…oftentimes you can see change on the horizon, assuming you’re looking for it, and there comes a day when the landscape flips. But the old entities attached to the old ways refuse to adjust, they believe in holding back the future, staying rooted in the past, to their detriment, because the public is not controlled by them.
This simple insight is Silicon Valley (a proverbial proxy for post-industrial technology). Why it exists, why it eats itself, and why it finds the future. A more business version of this insight is Clay Christensen’s Innovator’s Dilemma.
The Junkification of Amazon: Amazon might be the biggest store on the web, but it is also the shittiest place to shop on the web, says John Herrman. I couldn’t agree more — my overall experience with Amazon has deprecated, and I am always worried about what crap I will get in the box. I have shifted about a third of my dollars to Walmart — Amex underwrites the Walmart equivalent of Prime — and another third to Target or independent stores. Shopify has made it easier to shop with independents. Amazon’s great advantage is “returns.” You will see Amazon as just another web place when someone cracks that. (Ironically, New York magazine has no problem linking to Amazon for affiliate revenues.)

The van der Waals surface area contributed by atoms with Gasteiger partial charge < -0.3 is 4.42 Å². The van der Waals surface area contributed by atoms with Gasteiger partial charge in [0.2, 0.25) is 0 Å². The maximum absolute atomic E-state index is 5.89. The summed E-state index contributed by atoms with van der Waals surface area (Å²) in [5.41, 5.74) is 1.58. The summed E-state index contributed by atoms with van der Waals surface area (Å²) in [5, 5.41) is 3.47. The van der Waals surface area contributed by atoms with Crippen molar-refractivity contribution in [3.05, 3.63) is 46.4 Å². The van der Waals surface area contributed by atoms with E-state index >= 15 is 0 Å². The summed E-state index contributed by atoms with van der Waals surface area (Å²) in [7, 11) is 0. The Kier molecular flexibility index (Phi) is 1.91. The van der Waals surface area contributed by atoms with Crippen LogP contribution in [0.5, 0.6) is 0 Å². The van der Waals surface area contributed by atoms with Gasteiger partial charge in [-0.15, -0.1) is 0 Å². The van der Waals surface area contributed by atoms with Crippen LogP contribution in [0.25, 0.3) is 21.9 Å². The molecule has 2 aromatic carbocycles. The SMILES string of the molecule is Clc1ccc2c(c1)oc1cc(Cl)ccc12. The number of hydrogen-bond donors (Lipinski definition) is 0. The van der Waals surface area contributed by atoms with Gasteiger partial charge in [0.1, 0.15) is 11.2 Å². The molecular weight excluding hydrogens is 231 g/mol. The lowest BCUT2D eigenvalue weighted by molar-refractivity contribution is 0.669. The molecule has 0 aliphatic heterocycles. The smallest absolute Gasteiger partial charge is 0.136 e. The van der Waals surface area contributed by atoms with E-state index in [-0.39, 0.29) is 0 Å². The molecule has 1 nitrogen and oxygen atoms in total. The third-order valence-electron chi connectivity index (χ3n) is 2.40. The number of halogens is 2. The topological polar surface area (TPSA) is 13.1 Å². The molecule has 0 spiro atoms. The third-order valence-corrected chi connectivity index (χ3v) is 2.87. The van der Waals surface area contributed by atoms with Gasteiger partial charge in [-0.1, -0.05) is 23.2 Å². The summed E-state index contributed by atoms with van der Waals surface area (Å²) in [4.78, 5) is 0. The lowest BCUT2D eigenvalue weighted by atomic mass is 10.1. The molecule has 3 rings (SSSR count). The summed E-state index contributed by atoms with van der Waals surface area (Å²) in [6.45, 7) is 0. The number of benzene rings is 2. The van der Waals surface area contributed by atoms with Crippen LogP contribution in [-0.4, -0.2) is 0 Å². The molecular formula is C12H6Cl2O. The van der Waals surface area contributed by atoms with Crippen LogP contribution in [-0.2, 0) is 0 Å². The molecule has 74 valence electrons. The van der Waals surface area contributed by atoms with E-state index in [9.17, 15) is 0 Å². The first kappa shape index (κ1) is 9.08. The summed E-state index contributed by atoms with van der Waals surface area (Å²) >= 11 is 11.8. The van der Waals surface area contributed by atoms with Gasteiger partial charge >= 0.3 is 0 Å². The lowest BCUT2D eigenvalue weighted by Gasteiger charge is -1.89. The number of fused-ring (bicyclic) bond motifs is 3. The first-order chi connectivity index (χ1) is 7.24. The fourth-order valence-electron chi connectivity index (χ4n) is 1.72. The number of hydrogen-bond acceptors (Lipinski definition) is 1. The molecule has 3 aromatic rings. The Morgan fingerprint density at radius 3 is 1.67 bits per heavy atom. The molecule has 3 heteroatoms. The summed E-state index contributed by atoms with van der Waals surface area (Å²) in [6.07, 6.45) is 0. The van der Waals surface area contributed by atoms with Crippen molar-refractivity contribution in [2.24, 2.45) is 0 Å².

So Many Podcasts, So Little Money: Spotify has thus far failed its big bet on podcasts. It has become the biggest podcast platform and has $200 million in podcasting-related ad revenues, but is that enough? Spotify and its CEO made the classic mistake all leaders make: they brought in big-ticket experts who know how to spend big bucks to attract talent. In reality, Spotify forgot it has the audience and the platform to turn anyone into a star.
It could be verse: Mark Zuckerberg isn’t giving up on his Metaverse ambitions. Sure, they lost money in 2022 and will lose more in 2023. The real question is, will they ever make it work, or will Apple come and steal their thunder? For now, Zuck is all in on the hot new thing of today: Generative AI.
Feb 4, 2023. San Francisco.